Ms. Out Tonight includes an array of highly acclaimed tracks that bring sexuality, confidence and an unapologetic fearlessness to pop music. Working with collaborators like Yung Baby Tate, Jesse Saint John, and Nydge and inspired contributions from some of the most creative minds in music, Ms. Out Tonight is poised to turn Siena Liggins into a household name.
The project’s title is an affirmation of Siena’s arrival, a celebration of her identity, and a warning to those who dare miss out. The twelve song project flirts production from Nydge, whose fresh and brazen approach pushes her voice into “queer pop perfection” as coined by WUSSY Mag. The album’s lead single, Dirty Girl, manifested a salacious feature from Atlanta’s own Yung Baby Tate. And the opener anthem ‘Girlfriend’ was co-written with Jesse Saint John (best known for his penmanship on Lizzo’s “Truth Hurts”).
The visual album, which includes stunning visuals for each track, is a statement of creativity, individuality and identity – taking viewers on a visual journey of Siena’s experiences and worldview in an unapologetically saucy and honest way. Collaborating with long-time friend Maddie Ivey, these catchy visuals push past the familiar into a colorful world where Siena celebrates her identity and warns those who dare miss out on the pop icon she is and represents.
See what Siena Liggins has to say about Ms. Out Tonight:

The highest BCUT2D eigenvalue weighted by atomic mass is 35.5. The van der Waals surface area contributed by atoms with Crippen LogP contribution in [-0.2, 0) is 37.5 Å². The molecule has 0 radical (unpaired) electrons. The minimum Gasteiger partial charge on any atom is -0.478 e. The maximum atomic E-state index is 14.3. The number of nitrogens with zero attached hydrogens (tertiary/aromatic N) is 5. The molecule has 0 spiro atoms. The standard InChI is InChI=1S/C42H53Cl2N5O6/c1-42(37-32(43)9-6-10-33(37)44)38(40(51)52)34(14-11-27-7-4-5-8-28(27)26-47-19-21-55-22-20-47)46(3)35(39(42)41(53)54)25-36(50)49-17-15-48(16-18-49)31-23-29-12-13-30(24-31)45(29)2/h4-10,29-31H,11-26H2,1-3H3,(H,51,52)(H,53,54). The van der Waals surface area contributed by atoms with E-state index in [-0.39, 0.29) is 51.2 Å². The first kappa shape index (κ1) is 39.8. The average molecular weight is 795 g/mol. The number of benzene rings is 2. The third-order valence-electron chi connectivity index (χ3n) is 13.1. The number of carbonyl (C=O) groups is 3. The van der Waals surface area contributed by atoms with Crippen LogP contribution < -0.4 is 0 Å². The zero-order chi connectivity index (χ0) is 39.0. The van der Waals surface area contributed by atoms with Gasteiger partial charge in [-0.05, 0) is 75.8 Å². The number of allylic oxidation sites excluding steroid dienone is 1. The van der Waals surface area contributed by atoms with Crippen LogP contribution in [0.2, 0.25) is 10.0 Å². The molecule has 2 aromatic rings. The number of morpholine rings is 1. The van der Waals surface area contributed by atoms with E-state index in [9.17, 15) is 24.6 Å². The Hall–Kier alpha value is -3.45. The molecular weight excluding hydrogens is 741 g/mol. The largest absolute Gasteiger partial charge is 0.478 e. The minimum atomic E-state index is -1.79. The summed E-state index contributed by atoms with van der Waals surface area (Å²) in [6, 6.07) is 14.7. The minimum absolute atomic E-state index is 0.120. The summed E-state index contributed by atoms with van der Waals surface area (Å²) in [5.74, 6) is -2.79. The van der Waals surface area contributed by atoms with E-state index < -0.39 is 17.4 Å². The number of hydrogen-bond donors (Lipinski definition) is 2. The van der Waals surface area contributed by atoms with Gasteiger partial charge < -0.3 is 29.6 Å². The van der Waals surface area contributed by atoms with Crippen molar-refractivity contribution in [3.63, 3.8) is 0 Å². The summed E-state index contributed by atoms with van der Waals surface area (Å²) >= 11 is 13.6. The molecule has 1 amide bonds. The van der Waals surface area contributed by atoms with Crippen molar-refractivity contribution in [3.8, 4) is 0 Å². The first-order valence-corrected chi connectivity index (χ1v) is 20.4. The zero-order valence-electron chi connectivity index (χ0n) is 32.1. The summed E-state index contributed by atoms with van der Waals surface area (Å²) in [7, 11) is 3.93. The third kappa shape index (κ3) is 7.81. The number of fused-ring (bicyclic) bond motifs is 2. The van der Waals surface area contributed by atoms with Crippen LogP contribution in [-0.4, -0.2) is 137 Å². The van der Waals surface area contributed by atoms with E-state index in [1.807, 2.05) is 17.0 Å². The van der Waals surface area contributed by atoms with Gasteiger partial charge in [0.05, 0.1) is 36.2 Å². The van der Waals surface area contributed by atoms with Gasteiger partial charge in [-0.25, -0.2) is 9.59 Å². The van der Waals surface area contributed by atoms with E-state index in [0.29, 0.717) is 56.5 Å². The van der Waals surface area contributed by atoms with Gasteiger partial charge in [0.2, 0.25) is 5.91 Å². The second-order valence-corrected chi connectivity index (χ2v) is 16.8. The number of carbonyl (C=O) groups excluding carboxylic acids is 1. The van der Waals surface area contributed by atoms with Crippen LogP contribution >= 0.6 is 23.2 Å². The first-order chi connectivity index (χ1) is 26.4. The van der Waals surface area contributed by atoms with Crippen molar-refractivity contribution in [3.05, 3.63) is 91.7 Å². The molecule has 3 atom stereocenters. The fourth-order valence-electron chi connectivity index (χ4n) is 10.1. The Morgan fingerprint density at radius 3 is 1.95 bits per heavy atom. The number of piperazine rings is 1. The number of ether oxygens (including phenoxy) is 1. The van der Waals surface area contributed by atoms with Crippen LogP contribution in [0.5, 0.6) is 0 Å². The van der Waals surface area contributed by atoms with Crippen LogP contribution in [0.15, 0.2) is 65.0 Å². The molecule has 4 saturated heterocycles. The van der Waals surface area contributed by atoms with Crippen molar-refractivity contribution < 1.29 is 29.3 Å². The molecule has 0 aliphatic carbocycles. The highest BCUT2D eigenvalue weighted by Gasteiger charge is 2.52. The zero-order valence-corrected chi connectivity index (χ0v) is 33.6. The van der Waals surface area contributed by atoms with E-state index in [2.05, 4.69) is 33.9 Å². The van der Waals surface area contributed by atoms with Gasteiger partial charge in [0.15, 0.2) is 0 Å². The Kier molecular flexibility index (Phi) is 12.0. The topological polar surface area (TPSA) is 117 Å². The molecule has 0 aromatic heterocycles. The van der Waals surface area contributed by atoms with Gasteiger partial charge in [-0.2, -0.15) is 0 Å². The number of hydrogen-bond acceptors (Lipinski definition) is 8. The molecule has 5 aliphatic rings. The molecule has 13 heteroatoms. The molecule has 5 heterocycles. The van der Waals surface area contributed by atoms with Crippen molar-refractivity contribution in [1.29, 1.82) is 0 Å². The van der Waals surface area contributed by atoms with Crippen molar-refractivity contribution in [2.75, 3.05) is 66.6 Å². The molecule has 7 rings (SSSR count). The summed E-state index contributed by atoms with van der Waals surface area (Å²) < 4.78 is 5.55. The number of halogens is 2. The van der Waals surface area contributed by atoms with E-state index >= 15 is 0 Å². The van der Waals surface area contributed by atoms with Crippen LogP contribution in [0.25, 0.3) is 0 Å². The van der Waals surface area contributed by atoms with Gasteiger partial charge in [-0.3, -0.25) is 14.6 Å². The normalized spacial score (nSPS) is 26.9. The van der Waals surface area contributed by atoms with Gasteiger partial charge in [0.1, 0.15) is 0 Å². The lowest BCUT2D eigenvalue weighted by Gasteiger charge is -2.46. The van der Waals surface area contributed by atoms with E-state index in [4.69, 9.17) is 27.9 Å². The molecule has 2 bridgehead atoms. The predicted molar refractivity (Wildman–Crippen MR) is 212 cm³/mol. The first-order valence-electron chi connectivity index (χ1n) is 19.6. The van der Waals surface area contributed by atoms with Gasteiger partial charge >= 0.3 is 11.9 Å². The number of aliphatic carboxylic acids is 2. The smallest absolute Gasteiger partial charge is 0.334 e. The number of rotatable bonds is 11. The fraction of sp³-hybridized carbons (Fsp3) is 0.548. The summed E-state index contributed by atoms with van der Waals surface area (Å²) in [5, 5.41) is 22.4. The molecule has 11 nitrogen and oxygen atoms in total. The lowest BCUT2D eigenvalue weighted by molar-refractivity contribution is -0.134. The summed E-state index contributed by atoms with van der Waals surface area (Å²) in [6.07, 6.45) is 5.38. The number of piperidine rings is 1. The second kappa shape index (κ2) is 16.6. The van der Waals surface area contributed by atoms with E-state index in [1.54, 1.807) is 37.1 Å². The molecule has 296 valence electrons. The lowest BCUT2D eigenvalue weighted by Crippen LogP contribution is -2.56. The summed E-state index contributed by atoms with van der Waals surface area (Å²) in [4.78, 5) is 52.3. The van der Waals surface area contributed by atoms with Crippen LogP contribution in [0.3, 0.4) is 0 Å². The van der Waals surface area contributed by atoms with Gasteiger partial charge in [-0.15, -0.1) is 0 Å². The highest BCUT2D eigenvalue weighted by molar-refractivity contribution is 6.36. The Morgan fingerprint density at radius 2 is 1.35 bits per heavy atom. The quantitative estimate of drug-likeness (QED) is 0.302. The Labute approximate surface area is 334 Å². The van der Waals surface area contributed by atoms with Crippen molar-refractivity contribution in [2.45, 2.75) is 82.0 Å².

“Initially I wrote the title track Ms. Out Tonight about a girl I was dating who wasn’t sure if she was ready to be out in public with me. She was super careful and I respected her boundaries, but when I got in the studio and the lyrics I wrote for her mirrored my own experiences, it was evident how much anyone can miss out on by hiding. That birthed the concept and project, Ms. Out Tonight, that explores who I really am and how I really feel and what happens if I say it all out loud.”
“There are no pop stars that look and sound like me. Look at Britney and Gaga and Ariana and Miley and Doja and Billie– then look at me. Copy-catting “the formula” isn’t exactly an option. There’s a part of this industry that I am missing out on because the machine that makes pop stars hasn’t had an upgrade since 1994. In a world that seems to be catching on to the importance of representation, surely there are young, bold, off-center folks looking for themselves in the pop music space. Trust me, I know. I’m not just another queer artist; I’m not an amalgamation of trends & buzzwords, but all of the things that I am are easy to see through the lens of Ms. Out Tonight.